By Amy Kent
Herald Staff Writer
Not since 2009 has the Gateway area seen temperatures near 20 degrees below zero, but if weather predictions hold true, the area could see record-setting lows today and Tuesday.
Weather forecasters around the area have warned residents of the hazards surrounding temperatures that could plunge to nearly 29 degrees below zero with wind chills between 40 to 45 degrees below zero, which Clinton-area weather observer Jim Blaess said could be expected Monday.
"It's gonna be a situation that you don't want to be caught somewhere by yourself. Use common sense," Blaess said. "Wind chills like that are life threatening so, if you don't have to go somewhere, then don't leave the house. It's gonna be brutal."
Blaess said the area saw its last deep freeze in 1996, when temperatures stayed below zero for 142 hours from Jan. 30, 1996 to Feb. 5, 1996. The highest day-time temperature set in that 142-hour span only reached 15 degrees below zero.
"One of things that I do remember is that people's cars wouldn't start," Blaess said. "It was so cold, that people had to push them into their garages to warm up. Some of it was the batteries but, the electronic start was so cold that they wouldn't work."
State climatologist Harry Hillaker also remembers the winter of 1996, which set the modern record for lowest day-time high at -15 degrees, but said this time around the situation is a little different.
According to Hillaker, a cold spell like what is expected today and tomorrow typically comes when there is more snow on the ground and lighter winds in the area.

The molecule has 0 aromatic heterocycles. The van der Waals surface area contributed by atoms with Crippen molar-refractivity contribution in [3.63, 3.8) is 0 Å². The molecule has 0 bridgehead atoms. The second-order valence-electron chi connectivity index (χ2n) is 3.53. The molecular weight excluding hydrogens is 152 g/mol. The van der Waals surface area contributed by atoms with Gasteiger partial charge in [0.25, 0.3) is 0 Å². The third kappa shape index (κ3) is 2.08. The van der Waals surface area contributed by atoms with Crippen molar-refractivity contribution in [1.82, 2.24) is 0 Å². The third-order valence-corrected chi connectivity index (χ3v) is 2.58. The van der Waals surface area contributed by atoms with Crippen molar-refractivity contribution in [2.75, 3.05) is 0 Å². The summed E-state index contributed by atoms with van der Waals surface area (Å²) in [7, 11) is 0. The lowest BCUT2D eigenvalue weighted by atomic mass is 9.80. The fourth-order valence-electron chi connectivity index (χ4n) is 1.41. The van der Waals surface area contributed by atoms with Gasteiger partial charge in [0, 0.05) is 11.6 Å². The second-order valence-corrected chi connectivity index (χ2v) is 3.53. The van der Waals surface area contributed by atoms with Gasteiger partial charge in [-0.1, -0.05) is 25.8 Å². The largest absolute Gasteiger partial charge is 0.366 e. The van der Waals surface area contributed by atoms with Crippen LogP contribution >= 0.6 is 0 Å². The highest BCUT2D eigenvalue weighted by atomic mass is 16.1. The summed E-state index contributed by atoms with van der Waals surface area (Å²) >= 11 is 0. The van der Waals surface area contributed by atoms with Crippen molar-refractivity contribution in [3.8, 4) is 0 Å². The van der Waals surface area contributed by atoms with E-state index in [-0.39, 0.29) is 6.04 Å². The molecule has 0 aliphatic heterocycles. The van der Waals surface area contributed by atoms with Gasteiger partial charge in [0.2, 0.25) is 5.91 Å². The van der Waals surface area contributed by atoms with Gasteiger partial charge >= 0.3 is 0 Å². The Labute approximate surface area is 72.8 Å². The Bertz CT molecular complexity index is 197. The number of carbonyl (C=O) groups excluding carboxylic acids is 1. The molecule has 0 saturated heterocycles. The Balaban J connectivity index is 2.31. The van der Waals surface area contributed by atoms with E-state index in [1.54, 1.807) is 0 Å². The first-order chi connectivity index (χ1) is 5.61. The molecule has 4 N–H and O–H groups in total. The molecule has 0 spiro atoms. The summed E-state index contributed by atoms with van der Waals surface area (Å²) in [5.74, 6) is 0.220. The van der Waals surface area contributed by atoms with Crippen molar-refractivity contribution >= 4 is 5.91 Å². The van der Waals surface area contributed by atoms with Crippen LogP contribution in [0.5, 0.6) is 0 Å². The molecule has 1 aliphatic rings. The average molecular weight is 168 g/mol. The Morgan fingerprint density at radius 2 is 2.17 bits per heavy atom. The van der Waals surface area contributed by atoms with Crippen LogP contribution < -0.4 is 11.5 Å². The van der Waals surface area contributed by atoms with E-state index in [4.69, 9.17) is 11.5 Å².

"Typically when you get the lowest temperatures there are three main factors: clear skies, light winds and deep snow cover," Hillaker said. "So, this is something we haven't had in a while."
Hillaker explained that with light winds the air stratifies, keeping colder air closer to the ground and the deep snow cover prevents warmer, ground temperatures from rising above the snow.
He also said that although this type of Arctic freeze is uncommon in the area, it is not impossible.
"This is more than your garden variety cold front coming in," Hillaker said. "But, it's not unheard of, at the same time."
To prepare for and survive the frigid temperatures, Blaess and Hillaker encourage residents to stay indoors when possible, keep vehicles filled with gasoline and other important fluids, check water pipes near exterior walls and use common sense when traveling outside.
"When it gets that cold, for that long, you start to worry about things that you typically wouldn't worry about," Hillaker said. "So just be extra safe because when you start getting wind chills near 45 degrees below zero it only takes about 10 to 15 minutes for frostbite to set in."
Extended periods of temperatures below zero also present dangerous conditions for family pets and other animals so Blaess suggests bringing those outdoor pets inside for the duration of the cold front.
"I feel bad for the animals that have to go through this, so bring your pets inside and put a little food out for the squirrels and other animals that are stuck outside," Blaess said.